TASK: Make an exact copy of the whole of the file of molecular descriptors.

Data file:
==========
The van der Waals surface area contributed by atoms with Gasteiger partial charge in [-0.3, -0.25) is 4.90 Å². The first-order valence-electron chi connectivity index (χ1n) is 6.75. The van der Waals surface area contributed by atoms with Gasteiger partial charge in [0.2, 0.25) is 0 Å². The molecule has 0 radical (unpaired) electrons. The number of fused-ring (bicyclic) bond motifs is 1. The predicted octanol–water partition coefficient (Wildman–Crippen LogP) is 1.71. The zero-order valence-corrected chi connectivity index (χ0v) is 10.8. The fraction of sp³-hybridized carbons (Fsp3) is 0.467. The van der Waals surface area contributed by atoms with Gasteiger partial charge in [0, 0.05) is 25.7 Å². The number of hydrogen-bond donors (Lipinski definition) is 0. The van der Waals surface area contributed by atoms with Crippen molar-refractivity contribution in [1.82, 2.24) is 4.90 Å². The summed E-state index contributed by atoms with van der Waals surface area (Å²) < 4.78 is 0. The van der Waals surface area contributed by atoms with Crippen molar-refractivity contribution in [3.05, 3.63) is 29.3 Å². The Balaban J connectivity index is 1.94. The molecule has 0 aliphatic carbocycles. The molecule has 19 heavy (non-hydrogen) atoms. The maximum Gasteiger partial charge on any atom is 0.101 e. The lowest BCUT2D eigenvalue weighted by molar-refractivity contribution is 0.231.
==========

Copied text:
The van der Waals surface area contributed by atoms with Gasteiger partial charge in [-0.3, -0.25) is 4.90 Å². The first-order valence-electron chi connectivity index (χ1n) is 6.75. The van der Waals surface area contributed by atoms with Gasteiger partial charge in [0.2, 0.25) is 0 Å². The molecule has 0 radical (unpaired) electrons. The number of fused-ring (bicyclic) bond motifs is 1. The predicted octanol–water partition coefficient (Wildman–Crippen LogP) is 1.71. The zero-order valence-corrected chi connectivity index (χ0v) is 10.8. The fraction of sp³-hybridized carbons (Fsp3) is 0.467. The van der Waals surface area contributed by atoms with Gasteiger partial charge in [0, 0.05) is 25.7 Å². The number of hydrogen-bond donors (Lipinski definition) is 0. The van der Waals surface area contributed by atoms with Crippen molar-refractivity contribution in [1.82, 2.24) is 4.90 Å². The summed E-state index contributed by atoms with van der Waals surface area (Å²) < 4.78 is 0. The van der Waals surface area contributed by atoms with Crippen molar-refractivity contribution in [3.05, 3.63) is 29.3 Å². The Balaban J connectivity index is 1.94. The molecule has 0 aliphatic carbocycles. The molecule has 19 heavy (non-hydrogen) atoms. The maximum Gasteiger partial charge on any atom is 0.101 e. The lowest BCUT2D eigenvalue weighted by molar-refractivity contribution is 0.231.